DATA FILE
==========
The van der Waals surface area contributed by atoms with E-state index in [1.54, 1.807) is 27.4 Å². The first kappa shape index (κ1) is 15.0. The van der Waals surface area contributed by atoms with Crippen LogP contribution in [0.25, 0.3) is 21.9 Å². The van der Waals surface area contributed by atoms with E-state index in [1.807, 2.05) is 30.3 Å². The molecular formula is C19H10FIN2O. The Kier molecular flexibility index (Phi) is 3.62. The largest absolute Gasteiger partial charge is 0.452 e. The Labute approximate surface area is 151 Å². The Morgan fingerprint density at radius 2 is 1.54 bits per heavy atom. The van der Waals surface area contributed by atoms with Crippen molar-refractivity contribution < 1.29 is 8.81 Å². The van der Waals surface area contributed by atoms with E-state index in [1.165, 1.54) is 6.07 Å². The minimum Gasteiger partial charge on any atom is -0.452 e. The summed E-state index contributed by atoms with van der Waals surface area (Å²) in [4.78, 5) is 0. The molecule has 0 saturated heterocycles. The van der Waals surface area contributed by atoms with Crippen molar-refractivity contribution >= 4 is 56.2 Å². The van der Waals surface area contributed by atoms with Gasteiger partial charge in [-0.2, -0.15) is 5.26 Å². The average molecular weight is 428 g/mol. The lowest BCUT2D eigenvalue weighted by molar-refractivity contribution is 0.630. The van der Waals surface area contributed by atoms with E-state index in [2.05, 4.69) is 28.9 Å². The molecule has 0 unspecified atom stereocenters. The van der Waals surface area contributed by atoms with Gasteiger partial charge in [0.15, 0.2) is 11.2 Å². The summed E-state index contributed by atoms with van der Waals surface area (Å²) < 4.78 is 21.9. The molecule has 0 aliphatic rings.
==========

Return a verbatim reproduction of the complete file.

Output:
The van der Waals surface area contributed by atoms with E-state index in [1.54, 1.807) is 27.4 Å². The first kappa shape index (κ1) is 15.0. The van der Waals surface area contributed by atoms with Crippen LogP contribution in [0.25, 0.3) is 21.9 Å². The van der Waals surface area contributed by atoms with E-state index in [1.807, 2.05) is 30.3 Å². The molecular formula is C19H10FIN2O. The Kier molecular flexibility index (Phi) is 3.62. The largest absolute Gasteiger partial charge is 0.452 e. The Labute approximate surface area is 151 Å². The Morgan fingerprint density at radius 2 is 1.54 bits per heavy atom. The van der Waals surface area contributed by atoms with Crippen molar-refractivity contribution < 1.29 is 8.81 Å². The van der Waals surface area contributed by atoms with E-state index in [1.165, 1.54) is 6.07 Å². The minimum Gasteiger partial charge on any atom is -0.452 e. The summed E-state index contributed by atoms with van der Waals surface area (Å²) in [4.78, 5) is 0. The molecule has 0 saturated heterocycles. The van der Waals surface area contributed by atoms with Crippen molar-refractivity contribution >= 4 is 56.2 Å². The van der Waals surface area contributed by atoms with Gasteiger partial charge in [-0.2, -0.15) is 5.26 Å². The average molecular weight is 428 g/mol. The lowest BCUT2D eigenvalue weighted by molar-refractivity contribution is 0.630. The van der Waals surface area contributed by atoms with E-state index in [2.05, 4.69) is 28.9 Å². The molecule has 0 unspecified atom stereocenters. The van der Waals surface area contributed by atoms with Gasteiger partial charge in [0.15, 0.2) is 11.2 Å². The summed E-state index contributed by atoms with van der Waals surface area (Å²) < 4.78 is 21.9. The molecule has 0 aliphatic rings.